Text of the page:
A PECULIAR interaction of government policy on the placement of drug treatment centres in Dublin city centre, gang feuding, the mass-scale importation of drugs and tobacco and the traditional bread-winning role in women in inner city Dublin has created a new breed of "godmothers" now responsible for overseeing organised crime.
The Government has allowed a situation to evolve where at least 20 centres for heroin addicts exist in the heart of Dublin, 16 of them in Dublin 1, north of the Liffey. This brings thousands of addicts into the city centre every day. They are the market for the city's heroin and other illegal drug trade which runs alongside the illicit tobacco trade. The control of the distribution of the illegal products is now predominantly run by women, gardai say.
Dublin's male gangsters are chronically prone to feuding and violence. This causes increased Garda activity, and men spending more time trying to kill each other or on the run from attack than in the running of their core drug businesses. In the past 10 years, there have been 121 gang killings in Dublin.
Up to six or seven years ago, gardai say, the drug business was almost exclusively controlled by the men. But in 2004-2005, an upswing in bloody feuding resulted in many male gangsters either being killed or fleeing abroad. For a time the city's heroin supply dried up, causing panic among addicts as prices soared. The supply was turned on again as other gangs emerged to take their place, but they too had a predisposition to murdering each other for control of turf. This reached its peak in 2009, when 31 killings took place.
Despite the gang killings in 2009, the trade in heroin into the city was still running smoothly and gardai became aware that it was women and not men who were seeing to the day-to-day business of keeping the thousands of addicts supplied. Quietly and successfully, there were women who were seeing to it that the money stream from drugs kept flowing.
New patterns emerged in the city drug trade. One was that every August the city emptied of criminal families. Women had always taken their families on holiday but, by tradition, the men hung around the city, minding their patches and taking the time off from their families. Now they go off with their families. The situation has become so quiet in terms of serious crime that many Dublin Metropolitan detectives also decamp as there is little to do in the month as all their main targets are at their holiday homes in Spain or Portugal.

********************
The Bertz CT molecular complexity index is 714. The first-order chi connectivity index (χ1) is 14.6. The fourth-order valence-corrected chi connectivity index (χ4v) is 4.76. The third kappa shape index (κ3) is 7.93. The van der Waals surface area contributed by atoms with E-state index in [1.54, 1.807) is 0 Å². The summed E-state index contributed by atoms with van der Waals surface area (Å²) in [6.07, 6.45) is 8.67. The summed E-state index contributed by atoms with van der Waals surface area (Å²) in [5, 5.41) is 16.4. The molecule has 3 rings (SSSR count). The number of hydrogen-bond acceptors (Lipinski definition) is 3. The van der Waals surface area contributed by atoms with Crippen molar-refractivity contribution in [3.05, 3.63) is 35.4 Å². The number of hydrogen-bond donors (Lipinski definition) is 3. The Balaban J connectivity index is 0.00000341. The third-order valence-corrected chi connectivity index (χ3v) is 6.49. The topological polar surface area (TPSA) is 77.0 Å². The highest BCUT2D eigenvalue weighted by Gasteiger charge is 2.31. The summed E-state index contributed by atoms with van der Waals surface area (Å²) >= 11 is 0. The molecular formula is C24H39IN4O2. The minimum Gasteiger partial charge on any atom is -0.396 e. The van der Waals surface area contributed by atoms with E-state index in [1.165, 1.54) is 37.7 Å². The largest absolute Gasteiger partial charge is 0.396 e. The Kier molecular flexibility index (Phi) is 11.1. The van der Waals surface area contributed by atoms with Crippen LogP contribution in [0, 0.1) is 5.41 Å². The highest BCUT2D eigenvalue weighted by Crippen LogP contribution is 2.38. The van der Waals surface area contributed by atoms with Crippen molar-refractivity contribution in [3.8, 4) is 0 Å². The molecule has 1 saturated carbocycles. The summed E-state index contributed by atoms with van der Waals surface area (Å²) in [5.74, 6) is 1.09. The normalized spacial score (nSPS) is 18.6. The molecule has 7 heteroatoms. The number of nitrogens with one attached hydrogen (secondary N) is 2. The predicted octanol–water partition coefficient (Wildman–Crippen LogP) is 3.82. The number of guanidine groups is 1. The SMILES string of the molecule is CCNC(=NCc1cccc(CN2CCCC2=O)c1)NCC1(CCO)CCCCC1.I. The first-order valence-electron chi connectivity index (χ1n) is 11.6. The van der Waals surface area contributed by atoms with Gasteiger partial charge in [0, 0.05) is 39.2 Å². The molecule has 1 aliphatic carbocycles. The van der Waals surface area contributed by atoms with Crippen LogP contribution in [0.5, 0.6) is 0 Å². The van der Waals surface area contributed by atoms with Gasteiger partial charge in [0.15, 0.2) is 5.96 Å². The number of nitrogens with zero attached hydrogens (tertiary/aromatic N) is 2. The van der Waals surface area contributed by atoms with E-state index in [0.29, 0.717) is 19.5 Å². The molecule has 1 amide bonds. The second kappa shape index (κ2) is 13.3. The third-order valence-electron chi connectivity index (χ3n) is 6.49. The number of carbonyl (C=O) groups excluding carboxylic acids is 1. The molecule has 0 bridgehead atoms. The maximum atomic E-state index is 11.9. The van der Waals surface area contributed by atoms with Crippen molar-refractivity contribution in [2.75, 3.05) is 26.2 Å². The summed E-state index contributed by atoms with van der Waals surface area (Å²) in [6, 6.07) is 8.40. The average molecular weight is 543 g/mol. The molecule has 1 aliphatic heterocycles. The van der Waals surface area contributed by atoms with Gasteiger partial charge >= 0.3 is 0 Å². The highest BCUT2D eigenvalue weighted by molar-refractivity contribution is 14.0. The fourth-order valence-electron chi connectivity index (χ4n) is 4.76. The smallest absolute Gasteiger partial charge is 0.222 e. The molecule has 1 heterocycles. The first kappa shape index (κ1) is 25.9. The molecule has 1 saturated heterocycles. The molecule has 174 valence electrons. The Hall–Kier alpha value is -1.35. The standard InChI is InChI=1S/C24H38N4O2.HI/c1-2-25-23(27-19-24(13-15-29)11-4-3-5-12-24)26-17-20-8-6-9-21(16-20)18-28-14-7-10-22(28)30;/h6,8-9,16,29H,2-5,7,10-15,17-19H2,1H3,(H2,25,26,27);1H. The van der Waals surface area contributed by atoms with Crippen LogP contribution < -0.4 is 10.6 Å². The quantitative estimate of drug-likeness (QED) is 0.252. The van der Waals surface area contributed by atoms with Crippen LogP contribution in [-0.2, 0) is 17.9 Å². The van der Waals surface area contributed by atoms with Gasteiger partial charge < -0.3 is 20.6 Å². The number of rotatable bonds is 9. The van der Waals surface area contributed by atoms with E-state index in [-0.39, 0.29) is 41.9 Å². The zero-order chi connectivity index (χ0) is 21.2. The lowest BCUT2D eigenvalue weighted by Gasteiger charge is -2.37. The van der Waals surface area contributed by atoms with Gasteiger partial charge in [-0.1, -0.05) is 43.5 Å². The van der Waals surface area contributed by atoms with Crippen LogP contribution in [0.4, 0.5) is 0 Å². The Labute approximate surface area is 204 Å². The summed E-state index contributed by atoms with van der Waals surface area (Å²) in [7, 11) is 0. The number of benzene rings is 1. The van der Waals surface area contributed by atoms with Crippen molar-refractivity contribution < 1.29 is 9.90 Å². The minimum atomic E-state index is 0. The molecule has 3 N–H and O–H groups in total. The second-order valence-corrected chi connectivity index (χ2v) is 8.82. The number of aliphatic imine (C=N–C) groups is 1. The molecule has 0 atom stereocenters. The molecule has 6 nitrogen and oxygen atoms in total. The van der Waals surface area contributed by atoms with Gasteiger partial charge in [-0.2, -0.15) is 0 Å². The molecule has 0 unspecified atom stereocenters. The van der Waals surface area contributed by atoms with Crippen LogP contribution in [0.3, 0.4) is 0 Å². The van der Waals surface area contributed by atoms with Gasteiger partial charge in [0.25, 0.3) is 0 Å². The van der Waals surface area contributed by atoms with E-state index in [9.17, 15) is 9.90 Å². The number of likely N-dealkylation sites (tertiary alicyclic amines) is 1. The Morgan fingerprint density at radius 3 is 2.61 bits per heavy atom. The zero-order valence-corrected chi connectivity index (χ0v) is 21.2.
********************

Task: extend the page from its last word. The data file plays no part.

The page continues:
In 2009, the worst year for gang homicide in the history of the State, there were only two killings in August and these were of minor figures killed by minor gangs in the west of the city. There was only one killing in August 2010 and none this August.
This "domestication" of organised crime, mostly in the inner city, can be seen in other patterns that have arisen.
One woman, in her 40s and married with children, has been running a major drug and cigarette smuggling operation formerly organised by the men of a north inner Dublin area. The men had spent much of the previous six years in a deadly feud which has claimed eight lives. This woman is said to have assumed effective control three years ago at the height of the feuding -- and, as well as organising the importation of drugs and cigarettes, she also set up and managed a front business which was used to launder funds. This was something the men had failed to do. It has come to the attention of the Criminal Assets Bureau, but only in terms of non-payment of tax.
Gardai say that the main corps of men who had spent so much time trying to kill each other and neglecting their business are now largely redundant. They give the appearance of being kept men. Gardai point out that they seem to spend their days drinking in a number of bars, and one in particular where they can be seen almost every day from opening time. One Garda source said the men have no means of income and gardai believe they are given "pocket money" by female gang leaders to go to the pub and stay out of trouble. One man who had a reputation as a serious and dedicated criminal and dealer was recently arrested for being drunk and incapable in the north city centre at midday.
The woman suspected of running the show has no serious criminal convictions and comes from a family background where women were street traders and more often than not the main source of income for their families. The gang was formerly run by her brother who is in jail.
Across the Liffey, in the south inner city, male control of the drug distribution business has also diminished, again largely due to the feuding and because many of the remaining male gang members are in prison or have fled to Spain or Holland.
Sixteen of the gang members are dead from feuding. Two women, one a partner and the other an ex-partner of leading figures in the feuding gangs, along with the sister of one of the gang leaders, are believed to be directing drug distribution.They also come from street trading families, and gardai believe they both rely heavily on networks of women and teenagers to move drugs and cash around the inner city.
Two of these women have had attempts made on their lives. However, like their northside counterparts, these women tend to oppose any form of retaliatory violence as this brings with it increased Garda activity which disrupts their criminal business. Despite the attacks on the women principals, there were no attempts at murderous retaliation.
By contrast with the situation in the inner city, women are not said to be to the fore in the drug business in other parts of Dublin. This is particularly the case outside the city centre where women have traditionally not been so involved in the role of bread-winner and in street trading. In the northern and western suburbs of Dublin, men still lead the drug and criminal organisations and few women are actively involved, gardai in these districts say.